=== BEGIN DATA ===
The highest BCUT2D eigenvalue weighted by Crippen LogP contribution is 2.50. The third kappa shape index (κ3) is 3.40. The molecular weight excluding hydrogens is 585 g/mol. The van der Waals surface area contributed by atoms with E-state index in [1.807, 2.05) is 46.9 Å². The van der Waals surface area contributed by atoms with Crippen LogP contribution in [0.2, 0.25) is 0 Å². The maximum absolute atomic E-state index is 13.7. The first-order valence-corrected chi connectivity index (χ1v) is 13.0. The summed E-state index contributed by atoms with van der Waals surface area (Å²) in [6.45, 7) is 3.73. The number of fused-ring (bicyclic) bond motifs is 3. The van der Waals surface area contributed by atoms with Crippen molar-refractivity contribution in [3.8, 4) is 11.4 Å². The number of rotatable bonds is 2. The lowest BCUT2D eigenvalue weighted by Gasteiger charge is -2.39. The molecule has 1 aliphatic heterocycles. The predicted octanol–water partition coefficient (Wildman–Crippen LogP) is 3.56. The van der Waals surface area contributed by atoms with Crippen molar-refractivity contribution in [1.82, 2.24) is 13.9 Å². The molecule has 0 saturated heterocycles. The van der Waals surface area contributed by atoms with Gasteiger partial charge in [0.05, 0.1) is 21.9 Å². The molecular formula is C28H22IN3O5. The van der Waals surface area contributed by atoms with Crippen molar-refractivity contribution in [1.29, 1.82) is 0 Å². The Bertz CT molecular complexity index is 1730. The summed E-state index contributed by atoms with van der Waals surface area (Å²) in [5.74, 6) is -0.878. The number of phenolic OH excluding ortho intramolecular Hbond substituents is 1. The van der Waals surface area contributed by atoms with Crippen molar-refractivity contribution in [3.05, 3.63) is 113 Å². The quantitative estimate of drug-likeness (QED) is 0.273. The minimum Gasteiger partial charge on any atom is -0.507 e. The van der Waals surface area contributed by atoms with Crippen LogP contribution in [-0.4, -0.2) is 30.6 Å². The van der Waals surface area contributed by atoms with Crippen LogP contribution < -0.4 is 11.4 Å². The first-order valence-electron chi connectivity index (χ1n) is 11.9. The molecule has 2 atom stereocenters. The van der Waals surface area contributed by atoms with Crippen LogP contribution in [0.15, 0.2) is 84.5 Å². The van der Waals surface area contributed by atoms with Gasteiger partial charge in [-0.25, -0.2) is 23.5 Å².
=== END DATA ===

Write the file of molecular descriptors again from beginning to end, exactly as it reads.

The highest BCUT2D eigenvalue weighted by Crippen LogP contribution is 2.50. The third kappa shape index (κ3) is 3.40. The molecular weight excluding hydrogens is 585 g/mol. The van der Waals surface area contributed by atoms with E-state index in [1.807, 2.05) is 46.9 Å². The van der Waals surface area contributed by atoms with Crippen LogP contribution in [0.2, 0.25) is 0 Å². The maximum absolute atomic E-state index is 13.7. The first-order valence-corrected chi connectivity index (χ1v) is 13.0. The summed E-state index contributed by atoms with van der Waals surface area (Å²) in [6.45, 7) is 3.73. The number of fused-ring (bicyclic) bond motifs is 3. The van der Waals surface area contributed by atoms with Crippen molar-refractivity contribution in [3.8, 4) is 11.4 Å². The number of rotatable bonds is 2. The lowest BCUT2D eigenvalue weighted by Gasteiger charge is -2.39. The molecule has 1 aliphatic heterocycles. The predicted octanol–water partition coefficient (Wildman–Crippen LogP) is 3.56. The van der Waals surface area contributed by atoms with Crippen molar-refractivity contribution in [1.82, 2.24) is 13.9 Å². The molecule has 0 saturated heterocycles. The van der Waals surface area contributed by atoms with Gasteiger partial charge in [0.05, 0.1) is 21.9 Å². The molecular formula is C28H22IN3O5. The van der Waals surface area contributed by atoms with Crippen molar-refractivity contribution in [1.29, 1.82) is 0 Å². The Bertz CT molecular complexity index is 1730. The summed E-state index contributed by atoms with van der Waals surface area (Å²) in [5.74, 6) is -0.878. The number of phenolic OH excluding ortho intramolecular Hbond substituents is 1. The van der Waals surface area contributed by atoms with Crippen molar-refractivity contribution in [3.05, 3.63) is 113 Å². The quantitative estimate of drug-likeness (QED) is 0.273. The minimum Gasteiger partial charge on any atom is -0.507 e. The van der Waals surface area contributed by atoms with Crippen LogP contribution in [-0.4, -0.2) is 30.6 Å². The van der Waals surface area contributed by atoms with Crippen LogP contribution < -0.4 is 11.4 Å². The first-order valence-electron chi connectivity index (χ1n) is 11.9. The molecule has 2 atom stereocenters. The van der Waals surface area contributed by atoms with Crippen LogP contribution in [0.15, 0.2) is 84.5 Å². The van der Waals surface area contributed by atoms with Gasteiger partial charge in [-0.25, -0.2) is 23.5 Å².